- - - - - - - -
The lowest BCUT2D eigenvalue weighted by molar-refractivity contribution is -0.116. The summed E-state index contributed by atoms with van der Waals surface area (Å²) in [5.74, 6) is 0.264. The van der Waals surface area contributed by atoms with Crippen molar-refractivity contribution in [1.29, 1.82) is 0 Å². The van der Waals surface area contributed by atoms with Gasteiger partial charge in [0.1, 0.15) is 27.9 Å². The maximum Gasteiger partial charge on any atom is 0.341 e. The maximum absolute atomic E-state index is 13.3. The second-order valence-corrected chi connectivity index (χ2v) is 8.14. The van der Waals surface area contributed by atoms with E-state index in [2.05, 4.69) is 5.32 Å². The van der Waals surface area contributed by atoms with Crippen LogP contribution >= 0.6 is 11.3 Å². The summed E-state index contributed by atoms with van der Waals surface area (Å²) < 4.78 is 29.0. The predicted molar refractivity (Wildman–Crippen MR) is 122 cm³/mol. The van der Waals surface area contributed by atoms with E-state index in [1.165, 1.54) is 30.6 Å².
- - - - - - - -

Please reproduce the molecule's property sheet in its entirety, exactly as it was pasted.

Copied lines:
The lowest BCUT2D eigenvalue weighted by molar-refractivity contribution is -0.116. The summed E-state index contributed by atoms with van der Waals surface area (Å²) in [5.74, 6) is 0.264. The van der Waals surface area contributed by atoms with Crippen molar-refractivity contribution in [1.29, 1.82) is 0 Å². The van der Waals surface area contributed by atoms with Gasteiger partial charge in [0.1, 0.15) is 27.9 Å². The maximum Gasteiger partial charge on any atom is 0.341 e. The maximum absolute atomic E-state index is 13.3. The second-order valence-corrected chi connectivity index (χ2v) is 8.14. The van der Waals surface area contributed by atoms with E-state index in [2.05, 4.69) is 5.32 Å². The van der Waals surface area contributed by atoms with Crippen LogP contribution >= 0.6 is 11.3 Å². The summed E-state index contributed by atoms with van der Waals surface area (Å²) < 4.78 is 29.0. The predicted molar refractivity (Wildman–Crippen MR) is 122 cm³/mol. The van der Waals surface area contributed by atoms with E-state index in [1.165, 1.54) is 30.6 Å².